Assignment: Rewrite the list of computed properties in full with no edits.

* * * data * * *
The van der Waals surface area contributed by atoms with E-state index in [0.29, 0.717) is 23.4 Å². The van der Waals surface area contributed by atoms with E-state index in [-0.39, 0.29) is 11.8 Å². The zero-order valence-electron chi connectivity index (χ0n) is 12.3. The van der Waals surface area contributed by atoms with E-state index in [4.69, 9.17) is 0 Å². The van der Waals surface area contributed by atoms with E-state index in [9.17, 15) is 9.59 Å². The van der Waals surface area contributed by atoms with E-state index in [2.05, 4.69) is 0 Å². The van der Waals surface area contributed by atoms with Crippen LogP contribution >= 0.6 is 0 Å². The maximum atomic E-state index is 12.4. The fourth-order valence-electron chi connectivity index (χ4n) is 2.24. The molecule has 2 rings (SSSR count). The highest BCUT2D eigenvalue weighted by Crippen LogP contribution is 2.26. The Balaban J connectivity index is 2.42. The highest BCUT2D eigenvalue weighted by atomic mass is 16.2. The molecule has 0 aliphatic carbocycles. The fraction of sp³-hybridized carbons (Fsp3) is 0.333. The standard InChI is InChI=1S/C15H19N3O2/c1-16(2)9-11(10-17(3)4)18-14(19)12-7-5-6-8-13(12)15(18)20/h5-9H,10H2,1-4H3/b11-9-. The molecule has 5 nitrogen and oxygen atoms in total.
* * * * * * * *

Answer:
The van der Waals surface area contributed by atoms with E-state index in [0.29, 0.717) is 23.4 Å². The van der Waals surface area contributed by atoms with E-state index in [-0.39, 0.29) is 11.8 Å². The zero-order valence-electron chi connectivity index (χ0n) is 12.3. The van der Waals surface area contributed by atoms with E-state index in [4.69, 9.17) is 0 Å². The van der Waals surface area contributed by atoms with E-state index in [9.17, 15) is 9.59 Å². The van der Waals surface area contributed by atoms with E-state index in [2.05, 4.69) is 0 Å². The van der Waals surface area contributed by atoms with Crippen LogP contribution >= 0.6 is 0 Å². The maximum atomic E-state index is 12.4. The fourth-order valence-electron chi connectivity index (χ4n) is 2.24. The molecule has 2 rings (SSSR count). The highest BCUT2D eigenvalue weighted by Crippen LogP contribution is 2.26. The Balaban J connectivity index is 2.42. The highest BCUT2D eigenvalue weighted by atomic mass is 16.2. The molecule has 0 aliphatic carbocycles. The fraction of sp³-hybridized carbons (Fsp3) is 0.333. The standard InChI is InChI=1S/C15H19N3O2/c1-16(2)9-11(10-17(3)4)18-14(19)12-7-5-6-8-13(12)15(18)20/h5-9H,10H2,1-4H3/b11-9-. The molecule has 5 nitrogen and oxygen atoms in total.